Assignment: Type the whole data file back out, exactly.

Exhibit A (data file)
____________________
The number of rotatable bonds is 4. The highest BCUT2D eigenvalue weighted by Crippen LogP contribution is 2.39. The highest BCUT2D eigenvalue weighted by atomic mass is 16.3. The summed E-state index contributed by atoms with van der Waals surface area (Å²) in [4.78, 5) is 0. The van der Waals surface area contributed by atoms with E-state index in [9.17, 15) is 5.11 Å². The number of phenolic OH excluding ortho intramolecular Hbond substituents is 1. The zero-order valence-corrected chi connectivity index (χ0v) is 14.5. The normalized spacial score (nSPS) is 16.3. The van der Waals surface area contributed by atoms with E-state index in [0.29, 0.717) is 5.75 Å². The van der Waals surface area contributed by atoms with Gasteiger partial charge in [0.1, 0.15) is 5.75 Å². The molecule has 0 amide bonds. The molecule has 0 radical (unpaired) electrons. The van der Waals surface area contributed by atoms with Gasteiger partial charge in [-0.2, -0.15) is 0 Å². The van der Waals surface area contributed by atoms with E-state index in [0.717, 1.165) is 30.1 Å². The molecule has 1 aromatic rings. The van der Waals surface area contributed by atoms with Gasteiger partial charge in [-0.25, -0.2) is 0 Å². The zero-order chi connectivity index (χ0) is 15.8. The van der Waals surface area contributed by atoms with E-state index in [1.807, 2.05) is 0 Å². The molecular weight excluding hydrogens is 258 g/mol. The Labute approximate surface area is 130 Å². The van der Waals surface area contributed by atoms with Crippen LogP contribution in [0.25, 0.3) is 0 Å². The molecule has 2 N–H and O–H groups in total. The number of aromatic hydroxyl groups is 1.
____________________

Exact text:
The number of rotatable bonds is 4. The highest BCUT2D eigenvalue weighted by Crippen LogP contribution is 2.39. The highest BCUT2D eigenvalue weighted by atomic mass is 16.3. The summed E-state index contributed by atoms with van der Waals surface area (Å²) in [4.78, 5) is 0. The van der Waals surface area contributed by atoms with E-state index in [9.17, 15) is 5.11 Å². The number of phenolic OH excluding ortho intramolecular Hbond substituents is 1. The zero-order valence-corrected chi connectivity index (χ0v) is 14.5. The normalized spacial score (nSPS) is 16.3. The van der Waals surface area contributed by atoms with E-state index in [0.29, 0.717) is 5.75 Å². The van der Waals surface area contributed by atoms with Gasteiger partial charge in [0.1, 0.15) is 5.75 Å². The molecule has 0 amide bonds. The molecule has 0 radical (unpaired) electrons. The van der Waals surface area contributed by atoms with Gasteiger partial charge in [-0.2, -0.15) is 0 Å². The van der Waals surface area contributed by atoms with E-state index in [0.717, 1.165) is 30.1 Å². The molecule has 1 aromatic rings. The van der Waals surface area contributed by atoms with Gasteiger partial charge in [-0.25, -0.2) is 0 Å². The zero-order chi connectivity index (χ0) is 15.8. The van der Waals surface area contributed by atoms with E-state index in [1.807, 2.05) is 0 Å². The molecular weight excluding hydrogens is 258 g/mol. The Labute approximate surface area is 130 Å². The van der Waals surface area contributed by atoms with Crippen LogP contribution in [0.25, 0.3) is 0 Å². The molecule has 2 N–H and O–H groups in total. The number of aromatic hydroxyl groups is 1.